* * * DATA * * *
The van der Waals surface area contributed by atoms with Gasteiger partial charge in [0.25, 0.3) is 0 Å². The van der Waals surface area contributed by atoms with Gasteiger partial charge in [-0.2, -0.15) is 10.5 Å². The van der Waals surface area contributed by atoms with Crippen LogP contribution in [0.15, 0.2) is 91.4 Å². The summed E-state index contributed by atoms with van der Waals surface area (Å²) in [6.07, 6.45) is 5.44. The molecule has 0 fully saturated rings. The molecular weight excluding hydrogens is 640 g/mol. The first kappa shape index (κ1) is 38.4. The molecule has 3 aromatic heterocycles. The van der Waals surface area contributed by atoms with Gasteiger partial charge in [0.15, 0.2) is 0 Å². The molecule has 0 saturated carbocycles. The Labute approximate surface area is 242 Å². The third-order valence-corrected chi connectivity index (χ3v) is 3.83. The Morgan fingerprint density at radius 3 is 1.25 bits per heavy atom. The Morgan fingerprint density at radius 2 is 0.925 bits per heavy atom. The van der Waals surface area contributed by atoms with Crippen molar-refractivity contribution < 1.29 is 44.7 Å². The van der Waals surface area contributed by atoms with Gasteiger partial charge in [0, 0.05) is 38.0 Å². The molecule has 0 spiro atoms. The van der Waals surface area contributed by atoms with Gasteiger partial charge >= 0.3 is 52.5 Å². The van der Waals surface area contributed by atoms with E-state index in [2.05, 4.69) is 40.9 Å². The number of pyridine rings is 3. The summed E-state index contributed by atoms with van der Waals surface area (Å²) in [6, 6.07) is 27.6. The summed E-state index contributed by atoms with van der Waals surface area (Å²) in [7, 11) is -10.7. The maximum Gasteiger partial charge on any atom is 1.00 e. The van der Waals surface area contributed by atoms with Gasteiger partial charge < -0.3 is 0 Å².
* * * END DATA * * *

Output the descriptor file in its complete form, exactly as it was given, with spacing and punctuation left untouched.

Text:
The van der Waals surface area contributed by atoms with Gasteiger partial charge in [0.25, 0.3) is 0 Å². The van der Waals surface area contributed by atoms with Gasteiger partial charge in [-0.2, -0.15) is 10.5 Å². The van der Waals surface area contributed by atoms with Crippen LogP contribution in [0.15, 0.2) is 91.4 Å². The summed E-state index contributed by atoms with van der Waals surface area (Å²) in [6.07, 6.45) is 5.44. The molecule has 0 fully saturated rings. The molecular weight excluding hydrogens is 640 g/mol. The first kappa shape index (κ1) is 38.4. The molecule has 3 aromatic heterocycles. The van der Waals surface area contributed by atoms with Gasteiger partial charge in [0.15, 0.2) is 0 Å². The molecule has 0 saturated carbocycles. The Labute approximate surface area is 242 Å². The third-order valence-corrected chi connectivity index (χ3v) is 3.83. The Morgan fingerprint density at radius 3 is 1.25 bits per heavy atom. The Morgan fingerprint density at radius 2 is 0.925 bits per heavy atom. The van der Waals surface area contributed by atoms with Crippen molar-refractivity contribution < 1.29 is 44.7 Å². The van der Waals surface area contributed by atoms with Gasteiger partial charge in [0, 0.05) is 38.0 Å². The molecule has 0 spiro atoms. The van der Waals surface area contributed by atoms with Gasteiger partial charge >= 0.3 is 52.5 Å². The van der Waals surface area contributed by atoms with E-state index in [2.05, 4.69) is 40.9 Å². The number of pyridine rings is 3. The summed E-state index contributed by atoms with van der Waals surface area (Å²) in [6, 6.07) is 27.6. The summed E-state index contributed by atoms with van der Waals surface area (Å²) in [7, 11) is -10.7. The maximum Gasteiger partial charge on any atom is 1.00 e. The van der Waals surface area contributed by atoms with Gasteiger partial charge < -0.3 is 0 Å².